The Alphabet Soup of Real Estate – Part II

Last week, I began deciphering acronyms and vocabulary commonly used in real estate transactions. Here are a few more that can be helpful, especially if things go sideways and a foreclosure is involved.

Notice to Perform – This is the document used when the buyer and seller have a signed purchase and sale agreement (PSA) and one party wants the other party to comply with a contract requirement. For example, the seller may serve the buyer with a notice to perform to demand that the buyer remove contingencies in the time frame called for in the agreement.

Demand to Close – This is the document used when either party to the PSA, buyer or seller, demands that the escrow be closed.

Deed of Trust – This document is the instrument that secures a loan to the property. A deed of trust has three parties: trustor (borrower), beneficiary (lender), and trustee (the one who holds bare legal title).

Bare Legal Title – Bare legal title occurs when someone has a purely legal, but not equitable, ownership interest in an asset; ostensibly, a neutral third party.

Trustee – In the context of a deed of trust, the trustee has the authority to foreclose on a property for nonperformance of a loan. When a borrower defaults on the loan by skipping payments, avoiding taxes, allowing insurance to lapse, committing waste (e.g., dumping a 50-gallon drum of oil in the backyard), or any number of other offenses, the lender informs the trustee, and the trustee begins foreclosure proceedings. Sometimes a lender and a trustee are one and the same, but if a foreclosure needs to happen, it is best to have a third-party trustee.

Deed – This document conveys ownership of the property.

Notice of default – If a borrower commits a breach of the note or deed of trust, the trustee can record a notice of default. This puts the world on notice that the borrower did not hold up his end of the deal. A notice of default kicks off a 90-day redemption period, when the buyer has an opportunity to make things right by curing the default (for example, by paying what he owes).

Note – A note is a short- to medium-term debt instrument (loan). The most common examples include Treasury notes, promissory notes, and mortgage notes. Promissory notes are backed by the property’s deed of trust—so if a borrower defaults, the lender can foreclose and force the sale of the property.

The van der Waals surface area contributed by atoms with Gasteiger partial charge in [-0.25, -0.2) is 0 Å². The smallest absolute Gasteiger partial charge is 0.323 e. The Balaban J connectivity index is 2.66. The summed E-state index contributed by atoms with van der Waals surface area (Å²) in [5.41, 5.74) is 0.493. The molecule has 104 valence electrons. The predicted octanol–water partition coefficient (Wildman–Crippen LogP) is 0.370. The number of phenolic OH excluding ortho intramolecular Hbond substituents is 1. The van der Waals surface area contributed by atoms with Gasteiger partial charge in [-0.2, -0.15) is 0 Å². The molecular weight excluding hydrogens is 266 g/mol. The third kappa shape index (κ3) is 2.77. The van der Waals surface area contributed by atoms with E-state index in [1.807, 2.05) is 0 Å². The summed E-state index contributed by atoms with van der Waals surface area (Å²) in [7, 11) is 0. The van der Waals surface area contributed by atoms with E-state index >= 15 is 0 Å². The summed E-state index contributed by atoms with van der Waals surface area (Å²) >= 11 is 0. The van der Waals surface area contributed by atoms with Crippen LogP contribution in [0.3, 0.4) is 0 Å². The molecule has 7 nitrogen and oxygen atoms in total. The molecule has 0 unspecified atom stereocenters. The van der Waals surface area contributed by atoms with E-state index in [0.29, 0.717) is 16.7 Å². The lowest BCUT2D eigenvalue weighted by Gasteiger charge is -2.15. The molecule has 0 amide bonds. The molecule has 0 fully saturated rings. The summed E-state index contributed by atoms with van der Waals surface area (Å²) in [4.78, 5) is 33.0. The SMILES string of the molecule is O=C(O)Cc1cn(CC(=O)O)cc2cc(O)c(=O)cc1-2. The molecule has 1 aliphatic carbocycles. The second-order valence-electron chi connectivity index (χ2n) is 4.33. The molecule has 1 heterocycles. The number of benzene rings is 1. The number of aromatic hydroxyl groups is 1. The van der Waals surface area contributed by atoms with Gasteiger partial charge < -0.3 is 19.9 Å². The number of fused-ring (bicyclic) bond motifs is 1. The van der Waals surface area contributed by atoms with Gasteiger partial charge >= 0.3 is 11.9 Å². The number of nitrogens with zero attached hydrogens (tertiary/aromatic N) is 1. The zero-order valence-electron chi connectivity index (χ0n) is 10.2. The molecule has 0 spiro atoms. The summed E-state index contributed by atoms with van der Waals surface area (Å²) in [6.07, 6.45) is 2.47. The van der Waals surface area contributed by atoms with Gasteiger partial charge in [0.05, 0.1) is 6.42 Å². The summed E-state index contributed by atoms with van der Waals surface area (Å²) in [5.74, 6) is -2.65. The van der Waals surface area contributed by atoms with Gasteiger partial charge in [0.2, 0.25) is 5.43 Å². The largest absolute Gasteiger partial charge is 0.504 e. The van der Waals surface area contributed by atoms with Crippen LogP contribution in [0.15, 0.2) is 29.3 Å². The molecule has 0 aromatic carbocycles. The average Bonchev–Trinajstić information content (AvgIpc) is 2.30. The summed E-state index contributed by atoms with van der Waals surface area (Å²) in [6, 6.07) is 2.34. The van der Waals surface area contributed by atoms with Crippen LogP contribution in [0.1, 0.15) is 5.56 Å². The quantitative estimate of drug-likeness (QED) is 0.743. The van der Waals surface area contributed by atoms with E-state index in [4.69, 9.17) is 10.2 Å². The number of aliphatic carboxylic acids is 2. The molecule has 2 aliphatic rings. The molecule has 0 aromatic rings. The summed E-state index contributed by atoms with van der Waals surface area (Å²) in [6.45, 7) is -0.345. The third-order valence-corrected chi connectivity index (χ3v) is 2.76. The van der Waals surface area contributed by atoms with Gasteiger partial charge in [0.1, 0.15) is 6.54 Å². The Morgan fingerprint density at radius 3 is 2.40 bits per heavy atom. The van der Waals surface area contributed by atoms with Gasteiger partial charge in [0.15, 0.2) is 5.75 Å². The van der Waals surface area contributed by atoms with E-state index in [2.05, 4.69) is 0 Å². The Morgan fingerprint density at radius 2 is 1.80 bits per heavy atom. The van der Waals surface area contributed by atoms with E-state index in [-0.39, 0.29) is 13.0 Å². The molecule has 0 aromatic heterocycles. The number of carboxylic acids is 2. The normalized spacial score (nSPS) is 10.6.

Notice of Sale – After the notice of default is issued, if 90 days go by without curing the default, then a notice of sale is published in a local newspaper and posted on the property. The notice of sale announces a public auction where the property will go to the highest bidder. The notice must be published three times, each a week apart. Even now the buyer can cure the default within five days of the public sale date.

Crying of the Sale – This term comes from an outdated use of the word “crying”—as in a town crier. In this context, the crier holds the auction and verifies bidders’ funds.
Be aware that new regulations allow low-income housing corporations or owner-occupants to acquire the single-family homes, duplexes, tri-plexes and four-plexes sold at auction for the same price as the successful bidder as long as they notify the trustee within 15 days of the sale and close the escrow within 45 days of the sale. Basically, they can swoop in and get the property as though they were the high bidder. If you’re scratching your head because this doesn’t make any sense, then you’ve perfectly understood me.

Trustee’s Deed – The high bidder at the auction becomes the buyer and receives a trustee’s deed (as opposed to a grant deed signed by the owner). The deed is legally valid and proves ownership.

Reconveyance – After a loan has been paid off, a reconveyance takes the deed of trust off the property.
If at any point you hear a term you don’t understand, ask your Realtor to explain it.

If you have questions about property management or real estate, please contact me at or call (707) 462-4000. If you have an idea for a future column, share it with me and if I use it, I’ll send you a $25 gift certificate to Schat’s Bakery.

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